We Live in Our Own Worlds

I write early in the morning, at 5 am. My house is quiet, as the rest of my family is still sleeping. I go into my office, turn up the white noise, drink coffee and type. It’s by far the most pleasurable part of my day. I’m only afforded about two hours before I must leave for work. When I do so and shut off the white noise and shut down the computer, I re-enter the world, and it feels so very foreign.

I think it’s fair to say that most people do not enjoy working in solitude. My mother works from home and needs to leave the television on for background noise. I know people who split time between the office and home and are more productive at home, but miss the company of their colleagues. Writers, in spite of their collaboration with agents and editors must embrace being alone. Sure, we can write at coffee shops and libraries and anywhere with free Wi-Fi, but ultimately, we are still there by ourselves.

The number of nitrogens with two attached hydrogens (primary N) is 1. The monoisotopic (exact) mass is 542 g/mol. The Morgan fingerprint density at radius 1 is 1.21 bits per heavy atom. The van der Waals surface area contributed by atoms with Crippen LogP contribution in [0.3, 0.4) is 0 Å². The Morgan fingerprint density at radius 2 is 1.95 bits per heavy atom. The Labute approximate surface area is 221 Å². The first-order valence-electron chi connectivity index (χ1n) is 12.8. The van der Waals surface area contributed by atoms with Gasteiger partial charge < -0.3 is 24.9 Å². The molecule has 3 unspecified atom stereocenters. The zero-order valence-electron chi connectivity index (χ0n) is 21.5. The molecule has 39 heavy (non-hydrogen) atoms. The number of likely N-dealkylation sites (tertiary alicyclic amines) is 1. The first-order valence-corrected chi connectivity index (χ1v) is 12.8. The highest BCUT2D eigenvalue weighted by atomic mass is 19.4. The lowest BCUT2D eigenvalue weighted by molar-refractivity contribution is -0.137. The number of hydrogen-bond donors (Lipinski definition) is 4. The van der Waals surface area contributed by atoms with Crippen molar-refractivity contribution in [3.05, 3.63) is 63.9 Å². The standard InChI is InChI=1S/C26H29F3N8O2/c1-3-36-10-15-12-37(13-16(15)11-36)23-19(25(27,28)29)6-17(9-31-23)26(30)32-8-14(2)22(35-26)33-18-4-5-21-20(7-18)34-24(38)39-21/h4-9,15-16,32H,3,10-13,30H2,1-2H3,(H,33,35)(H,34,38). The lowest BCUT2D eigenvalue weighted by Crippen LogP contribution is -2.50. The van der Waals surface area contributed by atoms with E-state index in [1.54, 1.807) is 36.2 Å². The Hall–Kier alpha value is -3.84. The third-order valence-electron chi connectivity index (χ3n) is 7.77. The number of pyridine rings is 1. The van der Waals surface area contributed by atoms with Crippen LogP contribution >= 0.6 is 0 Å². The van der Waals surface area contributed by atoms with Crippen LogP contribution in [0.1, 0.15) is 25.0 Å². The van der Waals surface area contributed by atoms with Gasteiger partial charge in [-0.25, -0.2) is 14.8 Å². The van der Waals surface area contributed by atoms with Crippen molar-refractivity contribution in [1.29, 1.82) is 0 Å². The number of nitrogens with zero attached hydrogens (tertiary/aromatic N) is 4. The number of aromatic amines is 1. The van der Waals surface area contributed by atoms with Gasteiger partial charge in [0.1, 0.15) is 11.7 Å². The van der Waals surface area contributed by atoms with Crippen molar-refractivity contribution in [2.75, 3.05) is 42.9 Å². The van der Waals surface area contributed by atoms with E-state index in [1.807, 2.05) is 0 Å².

Beyond the world and character creation, I love the silence of writing. Sure. My head is humming with ideas, but nothing else is touching me. How often can I say that about the rest of my day? I’m surrounded by teenagers and then athletes and then my family. The constant stimulus of “To Do” lists and the Internet and gossip and texts and tweets keeps me wired for the bulk of my day. But I know upon going to bed, that in the morning my office will be there, a pot of strong coffee will be brewed, and the world outside will stay quiet for a while, because my other one awaits.

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